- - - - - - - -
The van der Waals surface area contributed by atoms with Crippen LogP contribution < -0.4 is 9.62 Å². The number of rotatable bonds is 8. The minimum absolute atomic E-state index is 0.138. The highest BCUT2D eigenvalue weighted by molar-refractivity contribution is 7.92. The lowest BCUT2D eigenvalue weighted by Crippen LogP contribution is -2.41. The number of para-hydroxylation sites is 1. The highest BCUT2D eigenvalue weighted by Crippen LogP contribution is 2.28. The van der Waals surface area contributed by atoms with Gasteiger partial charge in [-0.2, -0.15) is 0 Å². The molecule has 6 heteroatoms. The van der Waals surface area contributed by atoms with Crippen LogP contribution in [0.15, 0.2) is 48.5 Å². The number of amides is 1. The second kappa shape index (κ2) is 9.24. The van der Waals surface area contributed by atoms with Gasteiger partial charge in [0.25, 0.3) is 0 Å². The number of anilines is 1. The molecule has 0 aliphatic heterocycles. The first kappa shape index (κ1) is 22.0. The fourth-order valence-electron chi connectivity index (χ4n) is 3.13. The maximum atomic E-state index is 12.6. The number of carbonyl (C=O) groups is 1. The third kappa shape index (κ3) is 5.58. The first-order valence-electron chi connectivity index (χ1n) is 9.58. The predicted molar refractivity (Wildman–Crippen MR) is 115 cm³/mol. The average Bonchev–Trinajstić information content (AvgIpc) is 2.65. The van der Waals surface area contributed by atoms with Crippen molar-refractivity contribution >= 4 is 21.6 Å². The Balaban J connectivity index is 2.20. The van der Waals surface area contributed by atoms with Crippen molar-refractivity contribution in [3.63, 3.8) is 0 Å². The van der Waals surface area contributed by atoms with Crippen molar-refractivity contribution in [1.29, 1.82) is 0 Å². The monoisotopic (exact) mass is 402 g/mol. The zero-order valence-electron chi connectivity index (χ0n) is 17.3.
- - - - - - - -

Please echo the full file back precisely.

The van der Waals surface area contributed by atoms with Crippen LogP contribution < -0.4 is 9.62 Å². The number of rotatable bonds is 8. The minimum absolute atomic E-state index is 0.138. The highest BCUT2D eigenvalue weighted by molar-refractivity contribution is 7.92. The lowest BCUT2D eigenvalue weighted by Crippen LogP contribution is -2.41. The number of para-hydroxylation sites is 1. The highest BCUT2D eigenvalue weighted by Crippen LogP contribution is 2.28. The van der Waals surface area contributed by atoms with Gasteiger partial charge in [-0.2, -0.15) is 0 Å². The molecule has 6 heteroatoms. The van der Waals surface area contributed by atoms with Crippen LogP contribution in [0.15, 0.2) is 48.5 Å². The number of amides is 1. The second kappa shape index (κ2) is 9.24. The van der Waals surface area contributed by atoms with Gasteiger partial charge in [0.25, 0.3) is 0 Å². The number of anilines is 1. The molecule has 0 aliphatic heterocycles. The first kappa shape index (κ1) is 22.0. The fourth-order valence-electron chi connectivity index (χ4n) is 3.13. The maximum atomic E-state index is 12.6. The number of carbonyl (C=O) groups is 1. The third kappa shape index (κ3) is 5.58. The first-order valence-electron chi connectivity index (χ1n) is 9.58. The predicted molar refractivity (Wildman–Crippen MR) is 115 cm³/mol. The average Bonchev–Trinajstić information content (AvgIpc) is 2.65. The van der Waals surface area contributed by atoms with Crippen molar-refractivity contribution >= 4 is 21.6 Å². The Balaban J connectivity index is 2.20. The van der Waals surface area contributed by atoms with Crippen molar-refractivity contribution in [3.63, 3.8) is 0 Å². The van der Waals surface area contributed by atoms with Crippen molar-refractivity contribution in [1.29, 1.82) is 0 Å². The monoisotopic (exact) mass is 402 g/mol. The zero-order valence-electron chi connectivity index (χ0n) is 17.3.